• Authored By: Hildah Namuleme
04 Jul 2023

According to the United Nations (UN), youth unemployment is defined as the situation where young people (15–24 years old) who are looking for a job cannot find a job.  According to the Uganda Bureau of Statistics (UBOS), youth unemployment in Uganda increased from 6.54% in 2021 to 6.58% in 2022.

A UBOS conducted labour force survey 2019/2020 found that about 30% of the youths who are institutionally qualified in Uganda are unable to find jobs, and the situation is even worse for semiskilled and unskilled youths.  Several factors affect youth unemployment in Uganda, including poor access to quality education and training, a skills gap between job seekers and open positions, a dearth of formal jobs relative to the number of young people entering the labour force, and the dominance of the informal sector.

In the 2023/24 FY budget speech, the Minister of Finance Matia Kasaija reported that close to 380,000 employment opportunities have been created under the Presidential Initiative Emyooga a wealth and job creation. This still pales in comparison with what the country needs. The World Bank estimates that 700,000 young people reach working age every year in Uganda. This will rise to an average of one million between 2030-2040.

Other programs have been fronted to address youth unemployment problem. These programs promote entrepreneurship and improve young entrepreneurs’ access to capital and foster an atmosphere that encourages investment and job development. These programs include the Skilling Uganda Initiative, the Youth Livelihood Program (YLP) which offered financial assistance, the Uganda Youth Venture Capital Fund (UYVCF), the Youth Apprenticeship and Skills Development Program, the National Enterprise Development Program (NEDP) as well as the Youth Entrepreneurship Program (YEP).

Despite spending billions of shillings on these initiatives, there is little to show. Many young people are still unable to find decent and productive employment. Training and skilling in form of human capital development will play a crucial role in addressing youth unemployment in the country.

Human capital refers to people’s knowledge, abilities, and skills as they relate to economic growth. Investments in human capital development may boost innovation and competitiveness, raise labour productivity, and open job prospects. The government has allocated Shs. 9.6 trillion to the Interventions that build human capital. The development of human capital in Uganda includes vocational and technical training programs, designed to provide individuals with practical skills and knowledge for specific occupations or trades.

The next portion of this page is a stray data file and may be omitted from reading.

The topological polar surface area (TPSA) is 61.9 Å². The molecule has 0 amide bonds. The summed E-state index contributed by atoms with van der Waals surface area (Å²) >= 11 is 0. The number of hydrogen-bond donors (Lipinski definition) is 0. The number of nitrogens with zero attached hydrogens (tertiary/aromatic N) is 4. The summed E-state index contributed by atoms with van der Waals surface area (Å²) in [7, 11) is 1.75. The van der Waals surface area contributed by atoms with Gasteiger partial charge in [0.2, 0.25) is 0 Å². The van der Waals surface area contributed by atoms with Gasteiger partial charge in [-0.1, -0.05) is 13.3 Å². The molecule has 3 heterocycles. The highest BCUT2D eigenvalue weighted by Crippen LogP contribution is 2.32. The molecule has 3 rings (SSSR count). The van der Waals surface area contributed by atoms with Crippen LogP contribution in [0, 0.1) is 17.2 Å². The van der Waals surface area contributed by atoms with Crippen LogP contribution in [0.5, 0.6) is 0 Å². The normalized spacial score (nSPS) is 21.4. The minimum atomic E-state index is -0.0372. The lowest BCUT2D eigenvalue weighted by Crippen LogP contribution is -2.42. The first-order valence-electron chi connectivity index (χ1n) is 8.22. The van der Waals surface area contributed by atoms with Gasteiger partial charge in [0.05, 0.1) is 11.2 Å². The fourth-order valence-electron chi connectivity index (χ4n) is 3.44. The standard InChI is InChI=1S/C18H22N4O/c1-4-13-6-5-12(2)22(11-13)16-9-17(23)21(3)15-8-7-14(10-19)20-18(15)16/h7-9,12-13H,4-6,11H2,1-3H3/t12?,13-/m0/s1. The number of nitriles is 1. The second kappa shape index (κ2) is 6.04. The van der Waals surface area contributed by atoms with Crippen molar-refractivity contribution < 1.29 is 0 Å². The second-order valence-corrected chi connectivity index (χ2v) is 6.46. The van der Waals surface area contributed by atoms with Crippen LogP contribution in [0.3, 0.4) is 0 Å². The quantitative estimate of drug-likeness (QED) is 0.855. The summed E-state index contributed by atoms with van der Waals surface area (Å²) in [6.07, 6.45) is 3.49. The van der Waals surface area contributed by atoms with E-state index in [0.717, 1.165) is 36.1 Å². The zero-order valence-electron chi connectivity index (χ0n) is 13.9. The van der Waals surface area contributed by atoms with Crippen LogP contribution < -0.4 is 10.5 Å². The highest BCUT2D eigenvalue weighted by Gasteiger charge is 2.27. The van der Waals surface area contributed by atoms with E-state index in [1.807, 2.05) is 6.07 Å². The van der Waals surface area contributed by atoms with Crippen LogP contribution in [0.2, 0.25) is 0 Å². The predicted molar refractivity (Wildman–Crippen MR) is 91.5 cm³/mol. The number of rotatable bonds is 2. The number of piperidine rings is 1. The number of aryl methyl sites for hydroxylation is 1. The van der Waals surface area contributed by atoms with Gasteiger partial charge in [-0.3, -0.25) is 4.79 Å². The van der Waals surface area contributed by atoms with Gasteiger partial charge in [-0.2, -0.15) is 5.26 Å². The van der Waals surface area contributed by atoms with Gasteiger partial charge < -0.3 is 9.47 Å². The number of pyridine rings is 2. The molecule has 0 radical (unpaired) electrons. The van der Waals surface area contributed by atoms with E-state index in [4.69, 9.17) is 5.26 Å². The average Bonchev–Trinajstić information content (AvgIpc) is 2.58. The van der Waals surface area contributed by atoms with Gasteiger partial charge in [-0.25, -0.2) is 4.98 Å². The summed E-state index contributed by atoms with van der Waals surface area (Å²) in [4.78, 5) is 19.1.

Uganda is alive to the significancy of vocational skills. The new competency-based lower secondary curriculum incorporates aspects of vocational training with learners able to do something at any stage of leaving school.  The Uganda Business and Technical Examination Board (UBTEB) also indicates that there is a steady growth in interest in Technical Vocational Education and Training (TVET) programs, with the cumulative annual record of registered candidates increasing from 9,198 in 2012 to 39,048 in 2022. At least 295,760 students have graduated in TVET programs since 2012.

The government offers various vocational and technical training programs to equip individuals with practical skills for employment and entrepreneurship. They include in areas such as agriculture, construction, engineering, health sciences, business studies, and information technology. Also, programs such as automotive mechanics, plumbing, welding, catering, hairdressing, fashion design, and computer studies have come in handy for many young people’s self-employment.

Uganda hopes the oil and gas sector spillovers can create more employment for young people. Photo/courtesy

Why are vocational and technical training programs essential for youth employment in Uganda?

  • Education and Training: Providing education and training to young people can equip them with the skills that are vital for employment. The government can invest in vocational and technical training programs that prepare the youth for the labour market and provide them with practical skills.
  • Entrepreneurship: Encouraging young people to become entrepreneurs can create job opportunities for themselves and others. The government can support young entrepreneurs through funding programs, business incubation centres, and mentorship programs.
  • Workforce development: The government can invest in workforce development programs that promote job matching, upskilling, and re-skilling. These programs can help young people acquire the skills that employers are looking for and connect them with job opportunities.
  • More Incentives for Job Creation: The government should provide more incentives to businesses that create employment opportunities for young people. For example, tax breaks or subsidies can encourage businesses to hire young people and provide them with training and skills development opportunities.
  • Providing access to decent work: Vocational and technical training programs can provide young people with access to decent work opportunities. This can help to reduce poverty and improve the standard of living of young people and their families.

Vocational and technical training programs can create a more skilled and productive workforce in Uganda. By providing young people with education and training, promoting entrepreneurship, investing in workforce development, and creating incentives for job creation, the government can address youth unemployment in Uganda.